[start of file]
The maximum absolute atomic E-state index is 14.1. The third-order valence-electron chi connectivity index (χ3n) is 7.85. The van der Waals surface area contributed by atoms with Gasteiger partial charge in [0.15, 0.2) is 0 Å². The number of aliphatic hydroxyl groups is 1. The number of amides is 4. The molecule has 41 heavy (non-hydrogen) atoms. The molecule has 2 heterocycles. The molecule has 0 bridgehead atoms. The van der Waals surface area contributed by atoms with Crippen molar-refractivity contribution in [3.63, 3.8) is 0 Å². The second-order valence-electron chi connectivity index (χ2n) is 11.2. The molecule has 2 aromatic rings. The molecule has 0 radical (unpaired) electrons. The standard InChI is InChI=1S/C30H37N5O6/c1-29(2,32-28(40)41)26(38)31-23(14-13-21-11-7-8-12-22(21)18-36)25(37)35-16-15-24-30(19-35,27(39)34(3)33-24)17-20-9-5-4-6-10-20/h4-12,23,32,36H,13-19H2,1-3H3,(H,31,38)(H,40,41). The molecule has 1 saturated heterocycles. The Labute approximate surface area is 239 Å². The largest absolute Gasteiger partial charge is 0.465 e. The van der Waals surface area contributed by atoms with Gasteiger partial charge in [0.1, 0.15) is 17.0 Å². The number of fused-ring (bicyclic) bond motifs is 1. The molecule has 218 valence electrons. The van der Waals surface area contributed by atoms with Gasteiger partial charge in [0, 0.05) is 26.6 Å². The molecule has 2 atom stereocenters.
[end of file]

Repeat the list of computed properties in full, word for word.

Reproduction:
The maximum absolute atomic E-state index is 14.1. The third-order valence-electron chi connectivity index (χ3n) is 7.85. The van der Waals surface area contributed by atoms with Gasteiger partial charge in [0.15, 0.2) is 0 Å². The number of aliphatic hydroxyl groups is 1. The number of amides is 4. The molecule has 41 heavy (non-hydrogen) atoms. The molecule has 2 heterocycles. The molecule has 0 bridgehead atoms. The van der Waals surface area contributed by atoms with Crippen molar-refractivity contribution in [3.63, 3.8) is 0 Å². The second-order valence-electron chi connectivity index (χ2n) is 11.2. The molecule has 2 aromatic rings. The molecule has 0 radical (unpaired) electrons. The standard InChI is InChI=1S/C30H37N5O6/c1-29(2,32-28(40)41)26(38)31-23(14-13-21-11-7-8-12-22(21)18-36)25(37)35-16-15-24-30(19-35,27(39)34(3)33-24)17-20-9-5-4-6-10-20/h4-12,23,32,36H,13-19H2,1-3H3,(H,31,38)(H,40,41). The molecule has 1 saturated heterocycles. The Labute approximate surface area is 239 Å². The largest absolute Gasteiger partial charge is 0.465 e. The van der Waals surface area contributed by atoms with Gasteiger partial charge in [0.1, 0.15) is 17.0 Å². The number of fused-ring (bicyclic) bond motifs is 1. The molecule has 218 valence electrons. The van der Waals surface area contributed by atoms with Gasteiger partial charge in [0, 0.05) is 26.6 Å². The molecule has 2 atom stereocenters.